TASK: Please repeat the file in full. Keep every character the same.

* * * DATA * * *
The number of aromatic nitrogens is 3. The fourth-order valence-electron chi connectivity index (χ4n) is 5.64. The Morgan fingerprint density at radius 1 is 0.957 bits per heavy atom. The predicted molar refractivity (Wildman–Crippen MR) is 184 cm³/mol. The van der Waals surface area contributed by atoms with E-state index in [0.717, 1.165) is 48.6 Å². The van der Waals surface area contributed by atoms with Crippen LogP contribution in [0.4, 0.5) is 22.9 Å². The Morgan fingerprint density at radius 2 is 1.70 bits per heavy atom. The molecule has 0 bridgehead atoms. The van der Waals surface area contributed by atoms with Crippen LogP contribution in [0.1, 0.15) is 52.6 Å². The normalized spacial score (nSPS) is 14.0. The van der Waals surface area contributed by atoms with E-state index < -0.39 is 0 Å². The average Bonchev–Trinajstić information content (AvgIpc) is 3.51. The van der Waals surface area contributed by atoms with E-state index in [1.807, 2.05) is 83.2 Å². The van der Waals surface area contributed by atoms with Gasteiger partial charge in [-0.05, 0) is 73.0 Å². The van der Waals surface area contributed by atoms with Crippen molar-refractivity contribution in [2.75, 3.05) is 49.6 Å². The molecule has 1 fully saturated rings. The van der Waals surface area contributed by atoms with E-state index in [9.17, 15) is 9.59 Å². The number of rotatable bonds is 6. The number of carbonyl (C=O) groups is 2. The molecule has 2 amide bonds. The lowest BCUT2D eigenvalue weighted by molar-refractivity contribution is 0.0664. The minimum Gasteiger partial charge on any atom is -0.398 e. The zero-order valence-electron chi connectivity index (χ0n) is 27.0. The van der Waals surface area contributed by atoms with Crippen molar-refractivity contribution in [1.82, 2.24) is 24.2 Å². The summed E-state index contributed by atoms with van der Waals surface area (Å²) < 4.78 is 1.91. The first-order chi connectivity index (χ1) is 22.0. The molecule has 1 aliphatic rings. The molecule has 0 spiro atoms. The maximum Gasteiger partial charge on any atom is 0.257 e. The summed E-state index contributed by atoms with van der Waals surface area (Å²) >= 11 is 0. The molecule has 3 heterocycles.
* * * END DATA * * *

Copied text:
The number of aromatic nitrogens is 3. The fourth-order valence-electron chi connectivity index (χ4n) is 5.64. The Morgan fingerprint density at radius 1 is 0.957 bits per heavy atom. The predicted molar refractivity (Wildman–Crippen MR) is 184 cm³/mol. The van der Waals surface area contributed by atoms with E-state index in [0.717, 1.165) is 48.6 Å². The van der Waals surface area contributed by atoms with Crippen LogP contribution in [0.4, 0.5) is 22.9 Å². The Morgan fingerprint density at radius 2 is 1.70 bits per heavy atom. The molecule has 0 bridgehead atoms. The van der Waals surface area contributed by atoms with Crippen LogP contribution in [0.1, 0.15) is 52.6 Å². The normalized spacial score (nSPS) is 14.0. The van der Waals surface area contributed by atoms with E-state index < -0.39 is 0 Å². The average Bonchev–Trinajstić information content (AvgIpc) is 3.51. The van der Waals surface area contributed by atoms with E-state index in [1.807, 2.05) is 83.2 Å². The van der Waals surface area contributed by atoms with Gasteiger partial charge in [-0.05, 0) is 73.0 Å². The van der Waals surface area contributed by atoms with Crippen molar-refractivity contribution in [2.75, 3.05) is 49.6 Å². The molecule has 1 fully saturated rings. The van der Waals surface area contributed by atoms with E-state index in [9.17, 15) is 9.59 Å². The number of rotatable bonds is 6. The number of carbonyl (C=O) groups is 2. The molecule has 2 amide bonds. The lowest BCUT2D eigenvalue weighted by molar-refractivity contribution is 0.0664. The minimum Gasteiger partial charge on any atom is -0.398 e. The zero-order valence-electron chi connectivity index (χ0n) is 27.0. The van der Waals surface area contributed by atoms with Crippen molar-refractivity contribution in [1.82, 2.24) is 24.2 Å². The summed E-state index contributed by atoms with van der Waals surface area (Å²) < 4.78 is 1.91. The first-order chi connectivity index (χ1) is 22.0. The molecule has 1 aliphatic rings. The molecule has 0 spiro atoms. The maximum Gasteiger partial charge on any atom is 0.257 e. The summed E-state index contributed by atoms with van der Waals surface area (Å²) >= 11 is 0. The molecule has 3 heterocycles.